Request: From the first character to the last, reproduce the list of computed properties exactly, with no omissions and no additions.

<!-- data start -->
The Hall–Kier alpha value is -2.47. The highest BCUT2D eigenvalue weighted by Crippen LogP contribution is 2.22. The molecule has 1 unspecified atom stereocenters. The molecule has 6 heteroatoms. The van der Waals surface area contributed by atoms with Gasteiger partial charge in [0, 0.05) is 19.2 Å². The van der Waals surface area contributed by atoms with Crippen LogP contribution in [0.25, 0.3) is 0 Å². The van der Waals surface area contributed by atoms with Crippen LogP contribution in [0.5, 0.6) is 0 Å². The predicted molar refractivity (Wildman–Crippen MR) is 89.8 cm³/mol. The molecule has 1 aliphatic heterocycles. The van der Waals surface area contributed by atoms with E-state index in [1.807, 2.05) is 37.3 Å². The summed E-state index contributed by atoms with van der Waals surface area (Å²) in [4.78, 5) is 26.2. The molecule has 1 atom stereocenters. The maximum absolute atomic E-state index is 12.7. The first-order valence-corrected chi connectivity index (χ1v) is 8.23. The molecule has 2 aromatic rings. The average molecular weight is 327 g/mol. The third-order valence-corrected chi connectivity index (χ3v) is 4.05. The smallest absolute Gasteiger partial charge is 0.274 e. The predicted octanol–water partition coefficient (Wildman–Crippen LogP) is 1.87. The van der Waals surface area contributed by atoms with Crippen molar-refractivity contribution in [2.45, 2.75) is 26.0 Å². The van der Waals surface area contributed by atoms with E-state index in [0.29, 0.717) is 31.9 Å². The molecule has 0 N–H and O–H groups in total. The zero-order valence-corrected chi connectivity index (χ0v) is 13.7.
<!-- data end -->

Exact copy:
The Hall–Kier alpha value is -2.47. The highest BCUT2D eigenvalue weighted by Crippen LogP contribution is 2.22. The molecule has 1 unspecified atom stereocenters. The molecule has 6 heteroatoms. The van der Waals surface area contributed by atoms with Gasteiger partial charge in [0, 0.05) is 19.2 Å². The van der Waals surface area contributed by atoms with Crippen LogP contribution in [0.25, 0.3) is 0 Å². The van der Waals surface area contributed by atoms with Crippen LogP contribution in [0.5, 0.6) is 0 Å². The predicted molar refractivity (Wildman–Crippen MR) is 89.8 cm³/mol. The molecule has 1 aliphatic heterocycles. The van der Waals surface area contributed by atoms with E-state index in [1.807, 2.05) is 37.3 Å². The summed E-state index contributed by atoms with van der Waals surface area (Å²) in [4.78, 5) is 26.2. The molecule has 1 atom stereocenters. The maximum absolute atomic E-state index is 12.7. The first-order valence-corrected chi connectivity index (χ1v) is 8.23. The molecule has 2 aromatic rings. The average molecular weight is 327 g/mol. The third-order valence-corrected chi connectivity index (χ3v) is 4.05. The smallest absolute Gasteiger partial charge is 0.274 e. The predicted octanol–water partition coefficient (Wildman–Crippen LogP) is 1.87. The van der Waals surface area contributed by atoms with Crippen molar-refractivity contribution in [2.45, 2.75) is 26.0 Å². The van der Waals surface area contributed by atoms with E-state index in [0.29, 0.717) is 31.9 Å². The molecule has 0 N–H and O–H groups in total. The zero-order valence-corrected chi connectivity index (χ0v) is 13.7.